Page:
News & Knowledge

Maersk Tangier – Part 2 – Court of Appeal keeps it simple

As promised, this is the second legal update on the Maersk Tangier case, considering the package limitation issues raised in the case. Briefly, the question was whether details on the face of a waybill recording the number of tuna loins as the number of “PCS” shipped, could constitute the number of “packages or units” for limitation purposes.

Carrier issues waybill but Court of Appeal says the contract of carriage was “covered by a bill of lading”. Go figure… (Maersk Tangier – Part 1)

It is a testament to the ingenuity (and, cynics might say, powers of self preservation) of English law and lawyers that in certain circumstances the effect of the law can actually be entirely contrary to what it would on first glance, appear. By way of illustration, this article considers one of the issues considered in the Maersk Tangier case (AP Moller-Maersk A/S trading as Maersk Line v Kyokuyo Limited [2018] EWCA Civ 778).

Capped Costs in the London Circuit Commercial Court

The London Circuit Commercial Court has introduced a voluntary pilot scheme for capped costs litigation.

Litigant in person’s procedural wrangling divides the Supreme Court – decision on service by email.

In the recent judgement Barton v Wright Hassall LLP [2018] UKSC 12 the Supreme Court has considered the power under CPR 6.15(2) to order that steps already taken to bring the claim form to the attention of the defendant by an alternative method or at an alternative place is good service.

Clear wording prevails - Lukoil v Ocean Tankers 2018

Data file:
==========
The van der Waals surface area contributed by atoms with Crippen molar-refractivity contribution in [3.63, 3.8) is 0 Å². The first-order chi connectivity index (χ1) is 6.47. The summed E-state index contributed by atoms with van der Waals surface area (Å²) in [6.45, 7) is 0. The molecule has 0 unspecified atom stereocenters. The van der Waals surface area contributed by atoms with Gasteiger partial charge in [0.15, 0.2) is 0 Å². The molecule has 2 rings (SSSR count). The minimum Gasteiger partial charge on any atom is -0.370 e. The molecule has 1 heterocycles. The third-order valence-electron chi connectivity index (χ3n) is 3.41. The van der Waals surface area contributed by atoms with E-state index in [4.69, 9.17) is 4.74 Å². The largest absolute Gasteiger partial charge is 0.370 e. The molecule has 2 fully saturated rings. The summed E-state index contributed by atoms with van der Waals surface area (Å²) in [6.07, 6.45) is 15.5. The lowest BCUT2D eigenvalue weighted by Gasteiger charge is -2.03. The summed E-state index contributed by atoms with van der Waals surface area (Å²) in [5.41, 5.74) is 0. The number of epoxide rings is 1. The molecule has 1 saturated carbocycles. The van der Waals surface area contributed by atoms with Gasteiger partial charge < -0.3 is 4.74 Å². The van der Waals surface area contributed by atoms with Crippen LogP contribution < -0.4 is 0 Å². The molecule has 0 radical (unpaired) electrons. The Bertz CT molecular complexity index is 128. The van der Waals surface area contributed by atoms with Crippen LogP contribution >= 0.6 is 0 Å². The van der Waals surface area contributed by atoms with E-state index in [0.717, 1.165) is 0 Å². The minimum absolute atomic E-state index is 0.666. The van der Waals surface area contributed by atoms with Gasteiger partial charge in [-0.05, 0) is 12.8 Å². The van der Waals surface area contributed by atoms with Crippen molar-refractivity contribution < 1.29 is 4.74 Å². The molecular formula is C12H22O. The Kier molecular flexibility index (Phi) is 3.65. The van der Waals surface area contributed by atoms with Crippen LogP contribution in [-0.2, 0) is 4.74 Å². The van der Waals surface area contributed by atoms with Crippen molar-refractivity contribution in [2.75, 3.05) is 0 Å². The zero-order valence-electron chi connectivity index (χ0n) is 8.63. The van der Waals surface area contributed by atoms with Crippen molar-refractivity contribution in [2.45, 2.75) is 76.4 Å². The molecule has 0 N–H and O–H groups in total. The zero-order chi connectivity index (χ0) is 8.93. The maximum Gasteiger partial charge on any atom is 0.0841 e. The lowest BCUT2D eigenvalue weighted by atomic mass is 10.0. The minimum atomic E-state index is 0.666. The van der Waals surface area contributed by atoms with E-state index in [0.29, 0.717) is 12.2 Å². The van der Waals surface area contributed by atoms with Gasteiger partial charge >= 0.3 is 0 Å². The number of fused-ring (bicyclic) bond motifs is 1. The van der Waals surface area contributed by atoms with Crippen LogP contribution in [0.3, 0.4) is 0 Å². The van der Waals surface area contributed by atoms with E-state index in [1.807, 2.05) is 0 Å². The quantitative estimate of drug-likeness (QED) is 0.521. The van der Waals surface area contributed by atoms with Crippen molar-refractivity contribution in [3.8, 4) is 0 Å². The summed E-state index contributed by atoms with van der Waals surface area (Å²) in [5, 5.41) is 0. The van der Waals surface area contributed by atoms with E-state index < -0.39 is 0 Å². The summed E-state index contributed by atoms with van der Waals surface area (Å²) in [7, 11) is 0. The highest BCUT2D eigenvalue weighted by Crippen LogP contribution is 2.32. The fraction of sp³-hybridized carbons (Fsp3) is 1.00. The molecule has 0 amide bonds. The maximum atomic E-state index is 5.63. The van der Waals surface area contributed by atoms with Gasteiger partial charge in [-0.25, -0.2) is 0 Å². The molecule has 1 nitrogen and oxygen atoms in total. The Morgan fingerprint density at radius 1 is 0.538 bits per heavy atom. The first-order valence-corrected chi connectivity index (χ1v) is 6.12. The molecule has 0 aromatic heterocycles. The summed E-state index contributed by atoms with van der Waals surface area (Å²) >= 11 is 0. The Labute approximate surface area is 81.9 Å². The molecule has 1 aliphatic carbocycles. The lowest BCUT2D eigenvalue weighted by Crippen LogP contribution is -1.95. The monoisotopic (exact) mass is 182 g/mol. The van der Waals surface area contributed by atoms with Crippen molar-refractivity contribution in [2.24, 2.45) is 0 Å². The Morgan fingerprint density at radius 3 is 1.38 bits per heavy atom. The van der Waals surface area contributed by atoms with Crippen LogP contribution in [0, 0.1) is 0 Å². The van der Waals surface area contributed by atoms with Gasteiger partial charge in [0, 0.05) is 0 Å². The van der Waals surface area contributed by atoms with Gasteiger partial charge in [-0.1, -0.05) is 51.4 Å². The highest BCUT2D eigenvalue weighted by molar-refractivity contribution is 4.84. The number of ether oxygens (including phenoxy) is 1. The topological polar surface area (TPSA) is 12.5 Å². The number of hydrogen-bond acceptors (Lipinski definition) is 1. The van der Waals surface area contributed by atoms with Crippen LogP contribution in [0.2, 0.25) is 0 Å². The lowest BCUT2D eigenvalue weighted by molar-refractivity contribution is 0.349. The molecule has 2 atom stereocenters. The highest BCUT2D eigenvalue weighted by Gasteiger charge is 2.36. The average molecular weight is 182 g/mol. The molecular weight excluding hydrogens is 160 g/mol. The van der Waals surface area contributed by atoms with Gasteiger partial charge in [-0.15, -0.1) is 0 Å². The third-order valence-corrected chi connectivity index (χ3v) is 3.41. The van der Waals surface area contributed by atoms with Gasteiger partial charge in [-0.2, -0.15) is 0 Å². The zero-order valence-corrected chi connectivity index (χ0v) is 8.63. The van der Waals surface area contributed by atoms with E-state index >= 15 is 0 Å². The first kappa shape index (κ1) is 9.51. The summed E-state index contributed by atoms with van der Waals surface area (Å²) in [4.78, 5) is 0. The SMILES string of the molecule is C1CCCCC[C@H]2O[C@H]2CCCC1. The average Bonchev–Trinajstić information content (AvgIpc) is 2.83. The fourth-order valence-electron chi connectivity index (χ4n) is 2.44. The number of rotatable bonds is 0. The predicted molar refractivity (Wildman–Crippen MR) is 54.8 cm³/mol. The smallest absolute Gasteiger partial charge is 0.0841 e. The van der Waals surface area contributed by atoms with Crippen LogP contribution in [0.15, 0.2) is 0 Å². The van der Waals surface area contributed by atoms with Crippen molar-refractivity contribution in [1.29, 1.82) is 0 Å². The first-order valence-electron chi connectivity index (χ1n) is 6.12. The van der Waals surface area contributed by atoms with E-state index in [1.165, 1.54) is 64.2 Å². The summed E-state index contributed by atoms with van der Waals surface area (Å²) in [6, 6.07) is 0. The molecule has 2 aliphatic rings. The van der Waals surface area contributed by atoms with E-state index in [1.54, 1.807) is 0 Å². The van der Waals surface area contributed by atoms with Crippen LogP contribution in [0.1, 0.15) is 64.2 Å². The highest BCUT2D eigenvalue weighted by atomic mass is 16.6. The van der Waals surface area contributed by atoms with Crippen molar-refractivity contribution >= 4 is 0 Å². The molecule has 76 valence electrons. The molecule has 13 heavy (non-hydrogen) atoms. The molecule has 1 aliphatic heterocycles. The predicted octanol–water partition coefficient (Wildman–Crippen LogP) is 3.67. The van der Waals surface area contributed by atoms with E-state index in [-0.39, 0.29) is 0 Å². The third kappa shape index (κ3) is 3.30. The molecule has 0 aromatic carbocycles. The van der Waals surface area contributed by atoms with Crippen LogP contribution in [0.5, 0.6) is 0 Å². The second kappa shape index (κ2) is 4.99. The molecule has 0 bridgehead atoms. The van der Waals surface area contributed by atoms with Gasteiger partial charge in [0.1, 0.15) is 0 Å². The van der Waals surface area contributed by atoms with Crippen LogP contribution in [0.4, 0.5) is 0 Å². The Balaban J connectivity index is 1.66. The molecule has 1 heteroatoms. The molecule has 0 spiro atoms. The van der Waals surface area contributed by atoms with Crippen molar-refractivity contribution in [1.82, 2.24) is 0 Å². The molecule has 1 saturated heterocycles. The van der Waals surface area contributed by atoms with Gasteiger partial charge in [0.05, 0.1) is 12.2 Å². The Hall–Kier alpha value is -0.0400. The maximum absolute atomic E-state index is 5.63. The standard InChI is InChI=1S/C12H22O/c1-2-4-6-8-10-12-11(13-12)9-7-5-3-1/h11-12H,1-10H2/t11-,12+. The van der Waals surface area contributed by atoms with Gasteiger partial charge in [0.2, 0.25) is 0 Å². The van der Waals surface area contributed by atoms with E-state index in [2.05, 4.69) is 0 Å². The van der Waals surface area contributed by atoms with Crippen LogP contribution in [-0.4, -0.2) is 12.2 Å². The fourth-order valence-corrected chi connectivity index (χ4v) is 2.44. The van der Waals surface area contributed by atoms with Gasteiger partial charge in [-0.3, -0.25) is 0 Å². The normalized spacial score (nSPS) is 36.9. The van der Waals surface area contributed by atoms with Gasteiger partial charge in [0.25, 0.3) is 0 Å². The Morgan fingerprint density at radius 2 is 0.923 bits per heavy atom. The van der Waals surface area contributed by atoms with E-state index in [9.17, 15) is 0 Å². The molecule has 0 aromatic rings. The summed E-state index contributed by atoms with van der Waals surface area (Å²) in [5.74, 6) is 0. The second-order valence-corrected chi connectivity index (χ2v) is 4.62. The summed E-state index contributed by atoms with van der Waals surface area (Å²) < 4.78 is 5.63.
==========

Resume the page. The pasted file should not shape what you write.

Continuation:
There are some cases where (and perhaps with a degree of hindsight) it is difficult to see how there could be any other outcome. Lukoil Asia Pacific PTE Limited v Ocean Tankers (PTE) Limited [2018] is one of them.


Schenker Ltd v Negocios Europa Ltd. 

Myton Law were pleased to be successful in the ground breaking judgment of the London Mercantile Court. In a trial of a preliminary issue, the Court judgment established that the English common law precedent against ‘set off’ in freight matters applies not only to goods moved by sea and road, but also by air.

Fitness For Purpose In Marine Construction Contracts

The UK Supreme Court has overturned a decision of the Court of Appeal and in doing so has reaffirmed the principle that a fitness for purpose obligation in a construction contract was to be given its natural effect.

A new pre-action protocol for debt claims comes into force on 1 October 2017

The new protocol applies to any business (including sole traders and public bodies) claiming payment of a debt from an individual (including a sole trader).   The protocol does not apply to business to business debts unless the debtor is a sole trader.

British International Freight Association – New set of standard trading conditions

BIFA have intimated a new set of trading conditions which are going to come into force later this year on 1 October 2017.

Historic wreck salvage - claim for cannons and tin ingots time barred - R (on the application of David Knight) v The Secretary of State for Transport

Interesting salvage law issues arose in the above judgement from the Administrative Court of the Queen’s Bench Division (yes Administrative – not Admiralty!).

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